- by default we skip one out of range/failed echo, keeping the last value. It may be useful to raise this count in sub-optimal echo environments. This is a global setting. e.g. OctoSonar::maxOOR = 2;
static uint8_t maxOOR; // how many OOR to skip. Raise this in noisy environments
- by default the output is in mm. You can change this by setting this to OCTOSONAR_CM for cm, or OCTOSONAR_IN for inches. It is the value needed to convert from microseconds to the desired unit. This is a global setting. e.g. OctoSonar::units = OCTOSONAR_IN;
static double units; // defaults to OCTOSONAR_MM
- Call this every loop(). If it is time, it will poll the next enabled sensor. e.g. OctoSonar::doSonar();
static void doSonar();
- Return values. By default, when the sensor does not get a good echo a zero value is returned. Using the second form of read() allows you to set your own preference for what is returned. The returned value defaults to mm. e.g. int16_t distance = myOcto.read(1); // read distance from S1
int16_t read(uint8_t sonar); int16_t read(uint8_t sonar, int16_t outOfRange);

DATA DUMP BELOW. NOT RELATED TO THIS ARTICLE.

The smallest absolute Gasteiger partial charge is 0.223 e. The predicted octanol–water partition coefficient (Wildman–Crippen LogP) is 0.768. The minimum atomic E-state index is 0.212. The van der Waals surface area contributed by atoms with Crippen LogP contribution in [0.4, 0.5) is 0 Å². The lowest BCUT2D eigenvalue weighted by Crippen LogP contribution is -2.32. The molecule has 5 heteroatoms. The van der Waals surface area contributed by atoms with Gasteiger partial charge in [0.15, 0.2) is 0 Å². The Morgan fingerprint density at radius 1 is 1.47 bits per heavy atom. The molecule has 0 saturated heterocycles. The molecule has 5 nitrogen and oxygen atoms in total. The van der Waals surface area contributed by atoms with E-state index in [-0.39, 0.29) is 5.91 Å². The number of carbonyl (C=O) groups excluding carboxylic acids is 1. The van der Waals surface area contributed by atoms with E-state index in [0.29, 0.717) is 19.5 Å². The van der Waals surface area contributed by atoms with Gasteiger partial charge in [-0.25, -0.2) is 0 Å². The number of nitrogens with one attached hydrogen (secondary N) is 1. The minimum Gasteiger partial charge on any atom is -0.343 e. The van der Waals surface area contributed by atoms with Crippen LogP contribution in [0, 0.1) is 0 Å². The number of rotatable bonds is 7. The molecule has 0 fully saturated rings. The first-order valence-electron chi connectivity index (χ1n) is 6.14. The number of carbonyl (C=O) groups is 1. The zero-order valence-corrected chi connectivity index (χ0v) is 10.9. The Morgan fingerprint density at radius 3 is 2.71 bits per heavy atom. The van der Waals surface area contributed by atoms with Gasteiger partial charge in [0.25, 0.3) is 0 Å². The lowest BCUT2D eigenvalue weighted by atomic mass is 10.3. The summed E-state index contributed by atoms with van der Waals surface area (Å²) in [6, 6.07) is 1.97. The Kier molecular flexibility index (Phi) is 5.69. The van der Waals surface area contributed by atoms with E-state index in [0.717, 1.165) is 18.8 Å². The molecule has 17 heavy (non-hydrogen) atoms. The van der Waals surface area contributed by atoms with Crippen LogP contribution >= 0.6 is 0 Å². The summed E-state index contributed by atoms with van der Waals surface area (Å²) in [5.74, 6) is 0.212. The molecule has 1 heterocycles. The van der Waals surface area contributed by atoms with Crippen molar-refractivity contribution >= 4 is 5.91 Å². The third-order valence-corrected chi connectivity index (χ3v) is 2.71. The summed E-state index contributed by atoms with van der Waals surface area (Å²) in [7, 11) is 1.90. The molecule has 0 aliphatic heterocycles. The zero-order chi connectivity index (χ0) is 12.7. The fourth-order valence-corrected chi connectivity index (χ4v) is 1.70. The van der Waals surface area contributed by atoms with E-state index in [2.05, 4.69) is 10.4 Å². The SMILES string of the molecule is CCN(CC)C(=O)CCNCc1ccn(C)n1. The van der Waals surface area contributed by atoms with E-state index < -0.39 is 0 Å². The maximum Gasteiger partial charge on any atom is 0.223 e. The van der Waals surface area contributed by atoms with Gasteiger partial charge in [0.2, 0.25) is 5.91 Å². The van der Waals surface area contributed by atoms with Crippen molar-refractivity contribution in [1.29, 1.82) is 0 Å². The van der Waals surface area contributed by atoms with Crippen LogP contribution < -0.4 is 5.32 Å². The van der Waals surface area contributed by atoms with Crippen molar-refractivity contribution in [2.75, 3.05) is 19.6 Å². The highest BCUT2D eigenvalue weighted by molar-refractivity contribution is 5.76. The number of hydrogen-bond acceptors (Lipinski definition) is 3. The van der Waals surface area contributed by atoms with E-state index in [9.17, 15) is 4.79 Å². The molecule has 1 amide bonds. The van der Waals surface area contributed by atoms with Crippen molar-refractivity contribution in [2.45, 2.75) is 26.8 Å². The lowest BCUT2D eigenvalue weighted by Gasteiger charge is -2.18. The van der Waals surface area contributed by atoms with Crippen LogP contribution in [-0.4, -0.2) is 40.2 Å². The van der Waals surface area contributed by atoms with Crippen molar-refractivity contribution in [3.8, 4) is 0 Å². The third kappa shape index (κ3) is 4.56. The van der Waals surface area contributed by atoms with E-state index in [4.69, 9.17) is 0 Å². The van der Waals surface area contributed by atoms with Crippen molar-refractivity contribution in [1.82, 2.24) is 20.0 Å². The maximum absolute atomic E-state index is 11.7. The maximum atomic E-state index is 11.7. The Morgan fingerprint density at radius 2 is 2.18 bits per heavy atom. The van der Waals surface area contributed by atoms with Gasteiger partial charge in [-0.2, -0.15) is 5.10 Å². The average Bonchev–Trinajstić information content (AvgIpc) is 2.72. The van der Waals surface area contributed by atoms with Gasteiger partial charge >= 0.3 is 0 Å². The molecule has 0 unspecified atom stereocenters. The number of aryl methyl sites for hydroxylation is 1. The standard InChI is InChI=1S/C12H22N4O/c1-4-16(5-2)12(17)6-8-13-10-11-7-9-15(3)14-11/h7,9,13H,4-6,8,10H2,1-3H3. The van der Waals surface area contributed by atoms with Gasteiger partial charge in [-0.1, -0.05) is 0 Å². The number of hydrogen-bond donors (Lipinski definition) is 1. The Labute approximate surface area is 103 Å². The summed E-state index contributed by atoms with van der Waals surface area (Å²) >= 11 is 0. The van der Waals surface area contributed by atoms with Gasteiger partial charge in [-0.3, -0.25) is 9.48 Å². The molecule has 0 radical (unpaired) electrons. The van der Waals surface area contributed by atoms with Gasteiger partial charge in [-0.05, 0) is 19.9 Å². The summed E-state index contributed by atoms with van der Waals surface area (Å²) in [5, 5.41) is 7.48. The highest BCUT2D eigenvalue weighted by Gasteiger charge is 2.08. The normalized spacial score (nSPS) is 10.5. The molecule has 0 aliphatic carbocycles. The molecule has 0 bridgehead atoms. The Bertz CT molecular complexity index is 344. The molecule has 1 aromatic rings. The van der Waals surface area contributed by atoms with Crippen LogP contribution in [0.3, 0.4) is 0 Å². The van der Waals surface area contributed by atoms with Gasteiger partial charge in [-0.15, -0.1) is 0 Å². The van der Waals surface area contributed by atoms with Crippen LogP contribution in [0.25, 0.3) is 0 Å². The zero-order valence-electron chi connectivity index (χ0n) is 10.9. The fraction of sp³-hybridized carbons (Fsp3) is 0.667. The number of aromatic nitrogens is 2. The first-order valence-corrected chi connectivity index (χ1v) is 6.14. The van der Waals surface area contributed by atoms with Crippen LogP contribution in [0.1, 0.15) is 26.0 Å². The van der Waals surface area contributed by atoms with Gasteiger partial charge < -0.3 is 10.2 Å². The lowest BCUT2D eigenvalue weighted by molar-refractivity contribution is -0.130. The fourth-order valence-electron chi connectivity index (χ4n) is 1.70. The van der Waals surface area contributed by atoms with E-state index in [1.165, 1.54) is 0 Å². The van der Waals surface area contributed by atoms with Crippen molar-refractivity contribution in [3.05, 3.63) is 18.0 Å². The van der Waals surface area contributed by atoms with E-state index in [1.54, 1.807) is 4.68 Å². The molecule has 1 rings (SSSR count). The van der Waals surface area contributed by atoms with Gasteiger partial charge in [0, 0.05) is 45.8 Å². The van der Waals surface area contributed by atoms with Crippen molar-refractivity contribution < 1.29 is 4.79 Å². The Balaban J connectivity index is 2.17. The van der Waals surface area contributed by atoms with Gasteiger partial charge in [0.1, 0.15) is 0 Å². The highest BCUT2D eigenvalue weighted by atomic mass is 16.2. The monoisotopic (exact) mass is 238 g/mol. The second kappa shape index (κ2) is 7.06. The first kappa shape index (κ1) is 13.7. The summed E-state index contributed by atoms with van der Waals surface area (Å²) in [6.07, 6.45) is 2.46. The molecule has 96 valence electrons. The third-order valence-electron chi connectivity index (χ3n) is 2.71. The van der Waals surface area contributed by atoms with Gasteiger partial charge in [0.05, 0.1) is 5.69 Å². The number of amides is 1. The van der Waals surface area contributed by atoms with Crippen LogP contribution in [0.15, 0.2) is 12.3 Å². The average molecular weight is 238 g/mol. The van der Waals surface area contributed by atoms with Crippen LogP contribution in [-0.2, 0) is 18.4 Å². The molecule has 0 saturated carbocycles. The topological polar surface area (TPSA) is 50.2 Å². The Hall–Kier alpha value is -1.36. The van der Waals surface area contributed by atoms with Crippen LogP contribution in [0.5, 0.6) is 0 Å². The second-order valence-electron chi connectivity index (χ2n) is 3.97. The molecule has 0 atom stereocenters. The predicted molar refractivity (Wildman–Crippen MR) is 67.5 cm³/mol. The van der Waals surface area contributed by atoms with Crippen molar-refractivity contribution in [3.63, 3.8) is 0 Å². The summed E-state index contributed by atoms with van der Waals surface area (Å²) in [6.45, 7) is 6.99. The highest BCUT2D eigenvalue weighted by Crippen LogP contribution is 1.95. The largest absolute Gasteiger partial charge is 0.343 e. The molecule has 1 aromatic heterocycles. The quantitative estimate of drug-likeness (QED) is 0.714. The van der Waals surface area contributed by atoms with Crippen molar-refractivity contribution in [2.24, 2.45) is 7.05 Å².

Using multiple boards
The code is written to support multiple OctoSonar units on the same or different interrupt pins. It will cycle through all the active sensors on one board, then move on to the next board, in a loop. It will not poll multiple boards in parallel. At the time of writing (6/30/2017) I haven't actually tested this multi-board capability. It uses similar logic to that used in the earlier SonarI2C library, except that it is the boards that are in a looped-linked-list not the sensors.
Relationship to SonarI2C
This is a rework of the SonarI2C concept, and borrows a lot from it. It is structurally different so I'm starting a new repo.
The main differences are:
- the use of tri-state buffers to mux the echo signals
- the trigger pulse is held down for the duration of each sensor. The falling edge triggers the HC-SR04, and the low value is used to enable the matching tri-state buffer to forward the echo signal
- the unit of thing is now the board, not the sensor.
- No daisy-chaining. That was silly.
- 1.2.0 (1/14/2018): Updated eagle files. Updated examples. No changes to library code.
- 1.1.0 (7/26/2017): OctoSonarX2 support working - moved to derived classes
- 1.0.1 (7/1/2017): Included correct OctoSonarTest example
- 1.0.0 (06/30/2017): Initial release